I have a custom road bike with (mostly) Shimano parts. I love to ride but I'm not so strong on the technical side.

I have quick-release wheels; I regularly (3-4 times a year) put the bike in a bag and travel by train to a cycling destination.

When I did so, upon re-assembling my bike, I noticed there was a lot of "play" in the rear wheel left-to-right. It rolls smoothly, but there is an intermittent....feeling.... as the wheel rotates when I am riding it.

The feeling is a feeling of some friction, but not enough to actually retard the forward motion of the bike or anything, just enough to allow my feet to feel it in the pedals. It appears to happen once a rotation, as if I am going fast enough, I can't feel it anymore, but when I am going slow, there's certainly a pace to it.

I've heard anecdotally from a friend I may need to adjust my cone & bearings, as they may have become too loose. Does anyone have any advice on how to do this, or things I should watch out for? I'm trying as much as is possible not to ride until I sort this, but since I commute by bike, it's urgent.

4 Answers 4


Pick the bike up so the problem wheel is off the ground. Grasp the tire and push it back and forth (left/right relative to the frame). If you can get any perceptible motion then the bearings are loose and need adjustment.

While the wheel is off the ground, spin it and watch the space between the rim and the brake block (assuming you don't have disk brakes). The space should be nearly constant, varying no more than about 1/2 mm as the wheel rotates. (Check this on both sides, since a dinged rim is also a possibility.) If it varies more than 1/2 mm or so the wheel is out of true and needs to be trued.

Both tasks -- adjusting bearings and truing the wheel -- are things that a competent basement mechanic can accomplish, but not particularly suited for a newbie, so in either case it needs to go to a bike shop.

  • 2
    Thanks all for the good answers... I've got to go with Daniel's -- specifically for his final paragraph. I took it to the shop yesterday to have the bearings adjusted. Unfortunately it cost me $60USD, and they told me they didn't even replace any parts.... so I think I want to learn how to do this myself for next time. They said they "overhauled the hub".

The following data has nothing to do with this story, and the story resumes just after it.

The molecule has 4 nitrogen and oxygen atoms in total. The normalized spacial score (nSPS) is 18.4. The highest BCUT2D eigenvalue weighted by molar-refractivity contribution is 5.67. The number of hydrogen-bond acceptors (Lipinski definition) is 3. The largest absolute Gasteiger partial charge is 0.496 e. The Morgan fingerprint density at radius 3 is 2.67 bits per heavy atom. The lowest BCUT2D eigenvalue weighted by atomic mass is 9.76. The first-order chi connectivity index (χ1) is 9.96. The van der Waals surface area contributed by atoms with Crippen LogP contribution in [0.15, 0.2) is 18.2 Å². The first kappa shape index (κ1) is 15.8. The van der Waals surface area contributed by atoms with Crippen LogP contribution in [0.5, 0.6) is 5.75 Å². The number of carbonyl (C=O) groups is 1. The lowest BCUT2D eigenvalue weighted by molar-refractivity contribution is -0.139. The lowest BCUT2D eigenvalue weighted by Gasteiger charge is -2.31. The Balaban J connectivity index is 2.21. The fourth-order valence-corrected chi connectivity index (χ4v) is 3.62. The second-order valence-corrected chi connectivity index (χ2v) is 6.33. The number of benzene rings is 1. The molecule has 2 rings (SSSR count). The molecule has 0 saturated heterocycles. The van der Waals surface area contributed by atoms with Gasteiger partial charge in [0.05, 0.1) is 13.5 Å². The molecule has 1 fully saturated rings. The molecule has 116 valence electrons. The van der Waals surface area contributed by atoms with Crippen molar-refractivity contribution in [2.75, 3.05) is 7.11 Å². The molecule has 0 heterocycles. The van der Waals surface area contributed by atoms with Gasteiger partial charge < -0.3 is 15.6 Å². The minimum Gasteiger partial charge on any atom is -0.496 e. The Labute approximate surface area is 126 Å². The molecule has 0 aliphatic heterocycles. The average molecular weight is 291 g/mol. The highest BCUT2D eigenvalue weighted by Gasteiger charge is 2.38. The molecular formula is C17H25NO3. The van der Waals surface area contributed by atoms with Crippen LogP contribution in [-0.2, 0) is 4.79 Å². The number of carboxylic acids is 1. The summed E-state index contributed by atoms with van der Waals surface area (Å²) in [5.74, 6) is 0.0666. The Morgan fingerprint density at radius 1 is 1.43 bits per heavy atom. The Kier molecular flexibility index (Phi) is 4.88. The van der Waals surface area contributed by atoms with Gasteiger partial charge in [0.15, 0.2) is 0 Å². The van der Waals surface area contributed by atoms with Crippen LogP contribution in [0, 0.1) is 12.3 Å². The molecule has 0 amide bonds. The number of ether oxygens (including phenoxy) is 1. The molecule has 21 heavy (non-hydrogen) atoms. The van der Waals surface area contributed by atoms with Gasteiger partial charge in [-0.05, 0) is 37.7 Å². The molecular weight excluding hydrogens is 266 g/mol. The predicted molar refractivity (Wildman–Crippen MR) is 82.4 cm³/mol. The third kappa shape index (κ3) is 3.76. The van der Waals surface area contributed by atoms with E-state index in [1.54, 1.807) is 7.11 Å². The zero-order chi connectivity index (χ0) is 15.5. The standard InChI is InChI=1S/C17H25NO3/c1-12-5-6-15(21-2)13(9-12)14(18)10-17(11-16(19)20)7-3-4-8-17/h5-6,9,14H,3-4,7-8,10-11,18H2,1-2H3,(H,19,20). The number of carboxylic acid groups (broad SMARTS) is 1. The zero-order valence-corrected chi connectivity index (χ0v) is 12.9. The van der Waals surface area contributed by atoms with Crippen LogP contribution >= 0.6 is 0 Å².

– makdad
    Sep 16, 2011 at 4:05

If your bearing cones are loose, you should be able to feel it if you have the wheel off the bike, and wiggle the axle (not the quick release 'skewer' that slides through, but the hollow tube that the quick release skewer slides through). With the wheel on the bike, you would also be able to feel it by wiggling the rim side to side (perpendicular to the bike frame). If you try wiggling the rim side to side while it is on the bike, then you can watch the distance between the brake pad and the rim to see how much that distance changes to see how loose it is.

If you can feel the axle move in the hub, then yes, you probably need to adjust the cones. There should be a lot of "how-to" guides out there if you Google it.

If you are feeling a 'drag' once per wheel rotation, then you should make sure the rim isn't rubbing on the brake pads at some point in the rotation. Sometimes the axle doesn't seat itself all the way into the dropouts on the frame when you put the wheels on, and it will end up slightly crooked on the bike.

  • Also if the wheel doesn't rub when not under load (ie: just spinning in place), but does when under load that would indicate the cones are loose
    – Mac
    Sep 15, 2011 at 3:30
  • I probably shouldn't have used the word "friction". It wasn't the brake pads or anything exterior - the wheel rotated freely on the bike while under no load, or while under load - it just was making some sort of internal vibration that could be felt on the pedals as that part of the hub "came around" on the wheel rotation.
    – makdad
    Sep 16, 2011 at 4:07

I would like to add some things to the above answers.

If the hub is of the quick-release (QR) type (some are not), then the bearings adjustment will become tighter when the QR skewer is tightened. Therefore, some sources recommend that there should be a small play in the bearings before the wheel is put in place (see for instance http://www.sheldonbrown.com/cone-adjustment.html). This play will then be eliminated when the QR skewer is tightened.

I have observed that on many hubs (with QR) it is possible to tighten the QR with different tightness and still keep the wheel in place. For instance, the tightness can be almost loose, hard, super hard or super duper hard. Although the adustment should not be almost loose, it is possible to choose between a range of tightnesses from hard and upwards.

Now to the point: Assuming that there is a slight play in the bearings before the wheel is tightened in the fork with the QR, one can achieve different degrees of play by tightening the QR differently hard!

Could it have been that you tightened the QR harder when assembling it the last time (when you felt the play) than before that? In that case, this could be the cause of your too tight bearing adjustment.

Note: I do not know if my practice of tightening the QR differently much is recommended by experts. I do think however, that tightening the QR super duper hard will not make the wheel less prone to come off than if tightening the QR only super hard.


Your description sounds more like a buckle in the rim. Loose cones can be felt by holding the rim and trying to waggle the wheel side to side. If it does, you have loose cones.

The once a rotation comment sounds more like a ding though. Once you've checked your cones aren't loose, try spinning the wheel and see if the rim appears to wobble in relation to the brakes. If it does it's most likely out of true (not running true). The simplest way to get good results in that case is to ask a bike shop to true it.

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